What you need to know

  • Respiratory syncytial virus (RSV) causes infection of the lungs and respiratory tracts.
  • RSV is a common cause of colds for young tamariki, especially during the winter and spring months.
  • For pēpi and infants, RSV can cause serious illnesses such as bronchiolitis and pneumonia.
  • If you are concerned about your pēpi you can contact PlunketLine or consult with your family doctor or Practice Nurse.

Winter is a great time for chasing leaves and jumping in puddles. It can also be a stressful time for tamariki and their whānau, with continuous rounds of sneezing, coughs and runny noses. Tamariki are spending more time indoors and around other tamariki, making them more likely to pick up bugs and illnesses. Inevitably, they can end up sharing their bugs along with their toys.

Winter coughs and sneezes also bring greater exposure to the respiratory syncytial virus (RSV), a common cause of colds, although, most of us haven’t heard of it.

Watch our livestream where we discuss what RSV is, symptoms your tamariki may have, what you can do, when you may need to seek further assistance from a doctor, and ways to (hopefully) prevent exposure.

What is Respiratory Syncytial Virus (RSV)?

Respiratory syncytial virus (RSV) causes infection in the lungs and respiratory tracts, a common cause of colds.

Most tamariki would have been exposed to RSV by the time they are 2 years old, giving them a chance to build up their immunity. This is especially common during winter and spring months.

In older children, RSV symptoms are mild and similar to a common cold. However, for pēpi the virus can cause serious illnesses such as bronchiolitis and pneumonia and they can become increasingly unwell very quickly.

Tamariki with bronchiolitis may wheeze and breathe faster to try and catch their breath. For pēpi, because of their much smaller airways, they can be seriously affected by bronchiolitis.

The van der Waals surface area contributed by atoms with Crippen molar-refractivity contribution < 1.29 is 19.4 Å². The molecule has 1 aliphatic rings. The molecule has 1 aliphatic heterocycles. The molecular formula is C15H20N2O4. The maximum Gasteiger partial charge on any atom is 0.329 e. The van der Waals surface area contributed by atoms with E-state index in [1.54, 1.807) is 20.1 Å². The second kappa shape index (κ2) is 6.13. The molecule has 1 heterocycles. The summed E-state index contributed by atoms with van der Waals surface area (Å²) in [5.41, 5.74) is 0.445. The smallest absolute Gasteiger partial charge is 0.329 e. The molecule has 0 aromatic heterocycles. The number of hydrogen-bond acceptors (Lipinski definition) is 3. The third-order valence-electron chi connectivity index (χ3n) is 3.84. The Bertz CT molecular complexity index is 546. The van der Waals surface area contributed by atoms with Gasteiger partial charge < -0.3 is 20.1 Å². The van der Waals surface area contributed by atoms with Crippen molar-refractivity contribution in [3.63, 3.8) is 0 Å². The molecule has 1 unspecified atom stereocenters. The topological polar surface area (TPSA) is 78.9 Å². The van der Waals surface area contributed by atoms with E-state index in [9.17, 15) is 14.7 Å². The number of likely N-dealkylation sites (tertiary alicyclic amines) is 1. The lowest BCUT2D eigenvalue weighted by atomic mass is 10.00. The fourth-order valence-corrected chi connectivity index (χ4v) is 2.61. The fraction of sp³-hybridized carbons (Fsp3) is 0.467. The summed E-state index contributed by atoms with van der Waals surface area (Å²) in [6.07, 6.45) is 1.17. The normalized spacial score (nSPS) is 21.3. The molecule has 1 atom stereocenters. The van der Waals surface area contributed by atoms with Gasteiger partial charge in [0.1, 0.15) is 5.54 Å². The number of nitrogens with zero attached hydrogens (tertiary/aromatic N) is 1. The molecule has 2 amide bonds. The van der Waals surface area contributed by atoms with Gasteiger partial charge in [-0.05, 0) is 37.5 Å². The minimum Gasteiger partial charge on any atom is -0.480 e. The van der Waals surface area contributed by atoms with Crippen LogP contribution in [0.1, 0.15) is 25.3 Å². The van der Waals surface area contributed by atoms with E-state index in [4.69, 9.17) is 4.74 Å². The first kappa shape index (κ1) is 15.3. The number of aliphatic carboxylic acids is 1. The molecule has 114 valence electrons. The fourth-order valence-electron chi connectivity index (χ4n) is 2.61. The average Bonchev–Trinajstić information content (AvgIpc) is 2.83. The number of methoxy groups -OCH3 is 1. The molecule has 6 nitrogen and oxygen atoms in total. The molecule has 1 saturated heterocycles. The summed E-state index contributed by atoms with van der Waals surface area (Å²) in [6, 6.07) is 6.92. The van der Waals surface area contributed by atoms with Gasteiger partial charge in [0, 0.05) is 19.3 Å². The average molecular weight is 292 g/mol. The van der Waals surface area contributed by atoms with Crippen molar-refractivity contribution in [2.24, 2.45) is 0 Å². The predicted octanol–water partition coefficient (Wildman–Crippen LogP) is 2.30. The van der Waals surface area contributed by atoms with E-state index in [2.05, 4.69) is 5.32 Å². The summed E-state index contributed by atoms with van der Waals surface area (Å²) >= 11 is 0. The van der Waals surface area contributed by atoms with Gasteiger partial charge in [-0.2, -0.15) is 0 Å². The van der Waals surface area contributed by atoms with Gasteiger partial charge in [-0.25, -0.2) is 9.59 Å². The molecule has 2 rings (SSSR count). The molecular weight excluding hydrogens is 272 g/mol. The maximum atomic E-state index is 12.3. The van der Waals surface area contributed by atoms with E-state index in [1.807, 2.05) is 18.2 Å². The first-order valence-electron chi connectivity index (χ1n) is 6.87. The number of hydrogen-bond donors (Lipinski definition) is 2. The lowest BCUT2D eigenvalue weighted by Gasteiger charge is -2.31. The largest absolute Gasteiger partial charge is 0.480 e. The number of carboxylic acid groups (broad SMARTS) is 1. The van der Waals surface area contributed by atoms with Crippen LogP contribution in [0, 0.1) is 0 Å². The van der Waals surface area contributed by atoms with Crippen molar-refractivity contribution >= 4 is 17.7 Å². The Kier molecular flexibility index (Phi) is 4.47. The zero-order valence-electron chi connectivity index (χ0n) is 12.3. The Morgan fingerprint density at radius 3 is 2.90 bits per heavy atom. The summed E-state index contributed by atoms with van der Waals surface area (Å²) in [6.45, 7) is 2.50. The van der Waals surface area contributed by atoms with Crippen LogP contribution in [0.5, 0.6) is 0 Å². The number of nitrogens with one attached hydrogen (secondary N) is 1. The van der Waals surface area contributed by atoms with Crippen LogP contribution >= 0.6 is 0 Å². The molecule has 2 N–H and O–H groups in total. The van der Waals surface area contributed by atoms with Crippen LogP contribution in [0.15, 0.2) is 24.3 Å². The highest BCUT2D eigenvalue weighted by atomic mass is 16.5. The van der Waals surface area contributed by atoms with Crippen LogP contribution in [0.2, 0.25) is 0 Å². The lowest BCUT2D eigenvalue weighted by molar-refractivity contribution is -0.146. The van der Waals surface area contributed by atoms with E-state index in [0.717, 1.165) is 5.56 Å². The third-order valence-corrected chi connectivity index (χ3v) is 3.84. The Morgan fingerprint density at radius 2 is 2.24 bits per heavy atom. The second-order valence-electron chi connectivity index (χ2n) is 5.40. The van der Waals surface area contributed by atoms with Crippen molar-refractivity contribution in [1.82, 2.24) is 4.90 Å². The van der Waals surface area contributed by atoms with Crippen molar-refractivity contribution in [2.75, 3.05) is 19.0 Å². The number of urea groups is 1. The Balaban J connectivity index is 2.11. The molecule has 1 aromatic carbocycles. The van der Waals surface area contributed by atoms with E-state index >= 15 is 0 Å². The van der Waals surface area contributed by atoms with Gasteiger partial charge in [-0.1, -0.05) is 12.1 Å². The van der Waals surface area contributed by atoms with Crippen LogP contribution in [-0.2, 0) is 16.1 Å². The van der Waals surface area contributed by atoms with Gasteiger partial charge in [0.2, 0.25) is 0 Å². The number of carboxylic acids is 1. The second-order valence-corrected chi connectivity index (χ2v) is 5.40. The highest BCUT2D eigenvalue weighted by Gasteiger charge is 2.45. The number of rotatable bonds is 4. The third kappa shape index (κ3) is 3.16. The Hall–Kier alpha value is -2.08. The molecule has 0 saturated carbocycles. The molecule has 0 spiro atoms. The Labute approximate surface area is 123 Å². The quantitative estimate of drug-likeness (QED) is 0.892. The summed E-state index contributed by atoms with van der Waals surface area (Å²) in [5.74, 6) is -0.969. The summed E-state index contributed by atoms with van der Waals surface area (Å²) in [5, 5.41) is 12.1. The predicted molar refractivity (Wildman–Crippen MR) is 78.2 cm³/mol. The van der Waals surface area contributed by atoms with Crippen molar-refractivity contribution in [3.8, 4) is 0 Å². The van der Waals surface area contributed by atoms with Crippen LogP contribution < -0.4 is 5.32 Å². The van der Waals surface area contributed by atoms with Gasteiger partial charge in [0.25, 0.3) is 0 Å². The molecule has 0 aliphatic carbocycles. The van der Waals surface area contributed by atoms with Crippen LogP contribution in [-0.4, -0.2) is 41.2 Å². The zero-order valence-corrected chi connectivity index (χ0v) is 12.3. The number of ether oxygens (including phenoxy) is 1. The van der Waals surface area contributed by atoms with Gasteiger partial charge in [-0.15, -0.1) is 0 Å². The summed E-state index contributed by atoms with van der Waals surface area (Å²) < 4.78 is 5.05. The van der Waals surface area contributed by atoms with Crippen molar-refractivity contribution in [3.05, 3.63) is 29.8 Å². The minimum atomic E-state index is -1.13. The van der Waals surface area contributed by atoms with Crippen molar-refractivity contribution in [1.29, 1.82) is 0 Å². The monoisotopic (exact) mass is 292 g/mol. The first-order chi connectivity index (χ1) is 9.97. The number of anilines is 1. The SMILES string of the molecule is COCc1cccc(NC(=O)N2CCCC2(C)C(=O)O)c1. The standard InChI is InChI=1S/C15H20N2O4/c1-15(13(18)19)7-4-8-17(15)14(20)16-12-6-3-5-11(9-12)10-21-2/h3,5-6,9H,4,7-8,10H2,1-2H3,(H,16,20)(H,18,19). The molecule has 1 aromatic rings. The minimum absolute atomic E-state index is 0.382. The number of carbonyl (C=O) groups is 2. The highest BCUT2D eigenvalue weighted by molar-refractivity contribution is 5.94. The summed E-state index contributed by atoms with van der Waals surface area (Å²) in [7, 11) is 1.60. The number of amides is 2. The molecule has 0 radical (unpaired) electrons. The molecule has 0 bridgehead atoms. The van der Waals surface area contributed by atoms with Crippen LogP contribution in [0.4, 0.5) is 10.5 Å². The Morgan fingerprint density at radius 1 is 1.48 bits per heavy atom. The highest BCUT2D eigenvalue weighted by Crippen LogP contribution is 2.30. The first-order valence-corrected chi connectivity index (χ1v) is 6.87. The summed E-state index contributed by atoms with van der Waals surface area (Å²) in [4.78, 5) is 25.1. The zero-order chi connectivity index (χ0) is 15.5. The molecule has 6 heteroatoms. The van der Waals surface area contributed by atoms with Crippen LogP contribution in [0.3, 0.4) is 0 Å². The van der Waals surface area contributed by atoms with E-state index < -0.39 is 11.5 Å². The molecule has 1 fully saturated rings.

The virus often spreads at day care and early childhood centres where tamariki can bring it home to other tamariki at home, including vulnerable pēpi.

 

COVID-19 Impacts

COVID-19 public health interventions meant closures to New Zealand’s borders, lockdowns and other precautions such as regular hand sanitisation, mask wearing, and social distancing since March 2020. Due to this New Zealand saw a decrease in RSV related illnesses last year, even through the winter and spring months.

This means more tamariki this year are without immunity and being exposed to RSV for the first time.

This makes our young pēpi especially vulnerable to RSV.

Preventing exposure to RSV

Simple precautions can be taken, much like we do for COVID-19;

  • careful and frequent handwashing,
  • social distancing, especially from people who are sick (talk to your friends and whānau before visiting)
  • covering coughs and sneezes (or teaching little ones to sneeze into their elbows),
  • keeping you house warm and dry,
  • having a smokefree environment, and
  • keeping sick children home from day care and early childhood education centres (this will help to limit the spread)

If you are concerned about your pēpi or tamariki, PlunketLine is available 24/7 on 0800 933 922, or consult your GP or Practice Nurse.

FAQs

Frequently asked questions  
What is Respiratory Syncytial Virus (RSV)?

RSV is a virus that causes infections of the lungs and respiratory tract, a common cause of cold for children and adults.

Most tamariki would have been exposed to RSV by the time they are 2, giving them a chance to build up their immunity.
Is RSV more harmful to babies?

In older tamariki, RSV symptoms are mild and similar to a common cold. However, for pēpi the virus can cause serious illnesses such as bronchiolitis and pneumonia and they can become increasingly unwell very quickly.

For micro-premature and premature babies, and children with compromised immunity, take extra precautions to avoid coming in contact with RSV and keep an extra close eye on their symptoms.